I’ve been thinking some more about a framework for assessing products, partly because I’ve been doing it a bit at work, but also because it’s something I’d like to develop for charities. There are lots of things that can be considered about a product, and I think the usual ‘compare it to a wishlist of functional and non-functional requirements’ approach isn’t very effective. I’ve been playing around with a kind of ‘zones’ approach where we could start with a PESTLE analysis to consider the big picture of impacts and then moving onto zones that get closer to the specifics of the charity. An example for the Legal part of PESTLE might be, ‘What laws apply?’ ‘What regulations apply?’ ‘What industry standards and best practices apply?’, and then ‘What policies and procedures apply?’. Anyway, it’s another thing I’ll probably never finish.

Journaling

I’ve tried journaling a few times but I never stick with it. It seems to work in helping me feel like I’m proactively reflecting on immediate problems but then I drop it once over that problem and so don’t get any long-term benefits. My latest try involved answering three questions: What went well today? What didn’t go well today? What can I do differently tomorrow? I managed three days.

Measuring for feedback loops

Most measures are linear. Better I think to measure in ways that generate signals when something is changing, which trigger actions to respond to the change. Measuring for the sake of measuring doesn’t achieve very much.


This week people tweeted

Micropayments

Andy Matuschak tweeted, “No one’s yet made a workable solution for web micropayments, but one aspirational design metaphor I like is an electricity meter. I don’t think about running my dishwasher as a transaction with a price and a receipt: I just do things, and I get a bill at the end of the month.” It’s an interesting economic model, to treat access to information as a paid-for utility like electricity. It’s definitely a problem that needs to be solved for the internet but I wonder what consequences it might have, perhaps an information-poverty gap where those that pay for get different information than those that don’t.

Having a strategy

Frank Bach, Lead Product Designer at Headspace tweeted, “What does “having a strategy” mean to you? Is it a vision, roadmap, clear path on how you get from X to Z?” The replies are interesting as you might expect. I have a particularly contrarian opinion about strategy, that the modern would is far to complex and changes far to quickly for any kind of plan that says ‘we’re going to do this and that to get from here to there’. I favour the idea of stigmergy. It suggests that the sending, receiving and responding to signals in the environment might be a better way to respond quickly to change and achieve goals without the need for a centralised plan to follow. Timpson’s offers an interesting example of how it might look in a business context.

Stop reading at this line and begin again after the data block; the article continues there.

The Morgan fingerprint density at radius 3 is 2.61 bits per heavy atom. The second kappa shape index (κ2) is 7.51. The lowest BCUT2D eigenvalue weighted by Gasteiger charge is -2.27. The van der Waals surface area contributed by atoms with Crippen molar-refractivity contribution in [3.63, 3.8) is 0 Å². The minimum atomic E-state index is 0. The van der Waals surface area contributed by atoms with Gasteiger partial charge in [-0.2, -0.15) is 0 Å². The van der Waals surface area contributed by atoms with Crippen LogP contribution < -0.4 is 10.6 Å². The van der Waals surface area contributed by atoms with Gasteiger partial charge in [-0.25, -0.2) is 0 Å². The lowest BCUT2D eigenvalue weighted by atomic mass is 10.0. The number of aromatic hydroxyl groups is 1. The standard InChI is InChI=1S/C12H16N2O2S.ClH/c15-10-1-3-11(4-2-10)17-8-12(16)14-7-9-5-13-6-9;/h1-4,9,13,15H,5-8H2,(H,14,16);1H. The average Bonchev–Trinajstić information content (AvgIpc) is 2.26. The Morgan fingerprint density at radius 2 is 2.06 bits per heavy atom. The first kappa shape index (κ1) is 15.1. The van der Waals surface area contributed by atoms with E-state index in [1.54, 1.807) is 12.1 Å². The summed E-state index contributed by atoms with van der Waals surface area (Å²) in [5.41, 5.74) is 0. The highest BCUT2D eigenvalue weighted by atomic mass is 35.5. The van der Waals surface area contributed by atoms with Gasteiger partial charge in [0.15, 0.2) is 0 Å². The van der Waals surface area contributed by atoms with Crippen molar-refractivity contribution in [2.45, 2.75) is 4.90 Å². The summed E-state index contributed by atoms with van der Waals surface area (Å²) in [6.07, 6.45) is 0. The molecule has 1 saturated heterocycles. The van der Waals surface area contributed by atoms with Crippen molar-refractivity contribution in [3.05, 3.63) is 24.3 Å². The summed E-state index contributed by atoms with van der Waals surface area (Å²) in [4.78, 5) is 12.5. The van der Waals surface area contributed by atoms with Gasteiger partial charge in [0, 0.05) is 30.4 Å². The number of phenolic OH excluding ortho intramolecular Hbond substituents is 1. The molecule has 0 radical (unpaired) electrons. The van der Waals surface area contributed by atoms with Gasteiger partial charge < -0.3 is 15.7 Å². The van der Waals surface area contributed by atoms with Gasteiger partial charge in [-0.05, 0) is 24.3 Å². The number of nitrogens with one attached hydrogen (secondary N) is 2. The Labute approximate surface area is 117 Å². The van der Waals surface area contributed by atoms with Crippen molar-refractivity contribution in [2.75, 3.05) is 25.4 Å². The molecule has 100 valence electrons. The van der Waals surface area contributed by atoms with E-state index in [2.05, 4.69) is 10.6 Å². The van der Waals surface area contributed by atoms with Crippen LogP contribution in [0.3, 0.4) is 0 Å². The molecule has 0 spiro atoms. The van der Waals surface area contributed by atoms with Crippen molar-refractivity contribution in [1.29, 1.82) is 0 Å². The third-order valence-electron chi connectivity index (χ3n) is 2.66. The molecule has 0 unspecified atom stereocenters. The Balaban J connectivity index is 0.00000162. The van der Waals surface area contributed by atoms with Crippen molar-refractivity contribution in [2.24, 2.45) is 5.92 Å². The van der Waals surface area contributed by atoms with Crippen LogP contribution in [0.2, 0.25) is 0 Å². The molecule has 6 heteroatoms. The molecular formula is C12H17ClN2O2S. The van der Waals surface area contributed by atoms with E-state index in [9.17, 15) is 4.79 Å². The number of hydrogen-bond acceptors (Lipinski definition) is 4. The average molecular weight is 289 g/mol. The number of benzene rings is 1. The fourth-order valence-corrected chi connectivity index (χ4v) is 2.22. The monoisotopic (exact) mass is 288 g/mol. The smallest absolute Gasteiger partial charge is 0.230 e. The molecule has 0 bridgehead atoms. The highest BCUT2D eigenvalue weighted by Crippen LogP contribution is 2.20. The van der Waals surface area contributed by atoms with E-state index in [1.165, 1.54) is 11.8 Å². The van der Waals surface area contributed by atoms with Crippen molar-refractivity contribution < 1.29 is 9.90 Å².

Man gets respect on Twitter

In a conversation on Twitter about whether charity staff should be paid well for their work a man who originally thought that giving to charity where the staff were paid more than him felt like he wasn’t giving to the needy, changed his mind and accepted expertise should be rewarded regardless of sector. This is interesting on many levels, first that someone changed their mind on Twitter and received respect for it, including a retweet from Dan Pallotta, and as part of the ongoing conversation about how people view the cost of running charities and paying people who work in charities, and also because of how it connects to other current issues around wages in the charity sector.

John C Havens on the Tech Humanist podcast

https://podcasts.google.com/?feed=aHR0cHM6Ly93d3cudGhldGVjaGh1bWFuaXN0LmNvbS9mZWVkLw&ep=14&episode=aHR0cHM6Ly93d3cudGhldGVjaGh1bWFuaXN0LmNvbS8_cD0xMTI

John C. Havens is Executive Director of the IEEE Global Initiative on Ethics of Autonomous and Intelligent Systems. He is also executive director of the Council on Extended Intelligence (CXI). He previously served as an EVP at a top-ten global PR firm, where he counseled clients like Gillette, HP, and Merck on emerging and social media issues. John has authored the books Heartificial Intelligence and Hacking Happiness and has been a contributing writer for Mashable, The Guardian, and The Huffington Post. He has been quoted on issues relating to technology, business, and well being by USA Today, Fast Company, BBC News, Mashable, The Guardian, The Huffington Post, Forbes, INC, PR Week, and Advertising Age.
John was also a professional actor in New York City for over 15 years, appearing in principal roles on Broadway, television, and film.